I am also a second generation Elderhostel/Road Scholar person, as is my husband. My folks even rafted down the Grand Canyon with RS for 10 days. They bicycled the Loire Valley of France, too. We've been to New Zealand, the National Parks of Utah with a professional photographer, we did the Southern Coastal Trilogy with folks we met in Utah, 2 weeks in Cuba in 2015, and Ecuador: Andes Amazon and Galapagos, last winter. Every trip has been wonderful! If you'd like to see photos, I have albums on facebook from our RS trips. You can see my name from my email. My maiden name is Gilbert. If you're on fb you can "friend" me then see the photos. I'll remember your name. My grandmother was Alice. You'll have to scroll way down through the albums, but they're there, as are pix from many of the other trips. You'll LOVE Costa Rica. The biodiversity is amazing. If Gloriana is your leader, give her my best.
  • In reply to Missy:

    Like others, I train for my RS moderately challenging hiking trips. I do more stairs (up & down) walk more & go to the gym. I'm in my late 60's and am usually a middle of the pack hiker, but I can sometimes be in the front or at the back of the pack depending on the group, the terrain, etc. Groups often get choices and split up to do a more difficult option. However, sometimes spouses or friends encourage someone to attend who then says on arrival "I don't want to do a lot of stairs or hills", even though the description of hike was clear. Group leaders make an effort to accommodate various paces, but participants should be able to do the basic itinerary. It's also important to study the weather in advance and close to departure in order to be prepared with appropriate clothing and layers. I have taken "easy" trips because I wanted to see a specific area, but then I add my own walks and hikes during free times or take the stairs in the hotel to make the trip more challenging for me. It is important to always notify the leader if one plans to sit out an activity or take a walk instead of going to a lecture.
  • I’ve participated with two local hiking groups that termed their hiking pace as moderate. I thought both too fast paced, more of a brisk walk. And they did not stop. a thord group did their brisk walk, then at the end decided to do it again ans see if they could shorten their time! Describing hiking speed can be very subjective; nice to have alternatives if longer, potentially more strenouous hikes are planned.
  • In reply to mollysydney012712:

    I have the same problem where I live. The local meet-up hiking groups that I tried were generally too fast. I'm not interested in a death march pace (that they would call "moderate.") I like the RS "moderately challenging" hikes because they do allow for a range of paces and typically have a leader at the front and sweep at the back of the group. As with most group hikes, you do have to keep moving, which is different from hiking on your own or with a friend. A lot also depends on whether you are going to be out hiking all day or doing two separate morning and afternoon hikes and going back to the vans in between. On an all day continuous hike, there are no options other than slowing down on the return. It's important to read the hike descriptions carefully, etc.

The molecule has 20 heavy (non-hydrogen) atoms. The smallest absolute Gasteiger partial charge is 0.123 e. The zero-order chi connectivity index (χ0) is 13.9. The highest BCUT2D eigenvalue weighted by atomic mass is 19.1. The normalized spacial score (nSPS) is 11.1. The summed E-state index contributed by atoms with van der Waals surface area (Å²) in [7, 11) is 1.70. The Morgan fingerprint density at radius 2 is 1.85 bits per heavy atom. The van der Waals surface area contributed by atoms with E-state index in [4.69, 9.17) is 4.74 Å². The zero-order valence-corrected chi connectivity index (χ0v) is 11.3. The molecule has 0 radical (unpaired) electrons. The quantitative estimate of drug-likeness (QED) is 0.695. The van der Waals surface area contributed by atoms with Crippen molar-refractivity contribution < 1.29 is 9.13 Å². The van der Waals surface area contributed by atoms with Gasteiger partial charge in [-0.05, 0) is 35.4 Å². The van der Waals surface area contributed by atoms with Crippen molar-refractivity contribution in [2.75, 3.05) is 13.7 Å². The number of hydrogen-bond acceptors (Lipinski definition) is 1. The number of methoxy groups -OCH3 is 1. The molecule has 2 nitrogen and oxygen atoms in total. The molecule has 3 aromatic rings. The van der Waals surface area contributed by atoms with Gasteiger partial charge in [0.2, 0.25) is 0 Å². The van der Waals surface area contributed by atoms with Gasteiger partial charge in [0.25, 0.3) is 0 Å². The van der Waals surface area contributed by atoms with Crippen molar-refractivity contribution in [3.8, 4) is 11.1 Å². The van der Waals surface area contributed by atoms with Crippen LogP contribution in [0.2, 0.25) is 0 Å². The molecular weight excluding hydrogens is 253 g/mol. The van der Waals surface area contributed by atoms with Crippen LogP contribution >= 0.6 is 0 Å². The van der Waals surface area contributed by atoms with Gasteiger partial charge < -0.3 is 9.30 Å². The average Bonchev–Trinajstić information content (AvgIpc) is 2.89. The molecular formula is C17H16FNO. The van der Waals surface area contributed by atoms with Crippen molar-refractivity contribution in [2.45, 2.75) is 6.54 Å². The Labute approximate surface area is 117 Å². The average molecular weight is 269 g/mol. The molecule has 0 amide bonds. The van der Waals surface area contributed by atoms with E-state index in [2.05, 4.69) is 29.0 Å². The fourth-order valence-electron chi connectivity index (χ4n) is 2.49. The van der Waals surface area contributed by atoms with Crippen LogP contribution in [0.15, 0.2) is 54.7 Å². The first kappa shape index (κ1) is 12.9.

• In reply to charlotte.drayer010411:

    Good to know, Charlotte. April 23 will be my first RS trip. If I had understood how to navigate, I may have found a less active trip for Bryce and Zion. Level is active. But I did 26 miles biking (level) a couple of times last summer. I am training at a gym and will increase my efforts. I am an active 72.
  • In reply to beverly102599052347:

    If you can bike 26 miles, that's great. I've never been to Bryce & Zion, but hiking/walking at higher elevations in general can be more tiring. Hiking/walking uphill adds to the challenge as does a rocky terrain. Your detailed trip itinerary should have info on the daily hikes/walks (elevation, elevation gain, and miles) plus what gear is recommended. Have fun!
  • In reply to beverly102599052347:

    The trip reviews did offer up that "... Guides were good at offering hikes for folks of varying ability and you were able to choose what hike suited you."... if that offers some peace of mind. Most group leaders are also okay if you let them know you are not participating and where you will be. Both parks are stunning and not to be missed. Enjoy.
  • In reply to hilaryann0520052209:

    And "lower activity level" does not mean we want to sit around doing nothing! RS still has to comply with the Americans with Disabilities Act. Consider offering videos that show the upper floors of a destination for people who can't manage all the stairs, or a film that covers the same terrain as a bike tour. The opportunity to take a city bus tour (at our own cost) in lieu of an extensive walking tour might work, too. My gripe was a tour guide who power walked about 6 blocks to a museum; it wasn't the distance but the level of exertion that flattened about half our group, including some 80+ers who were pretty fit.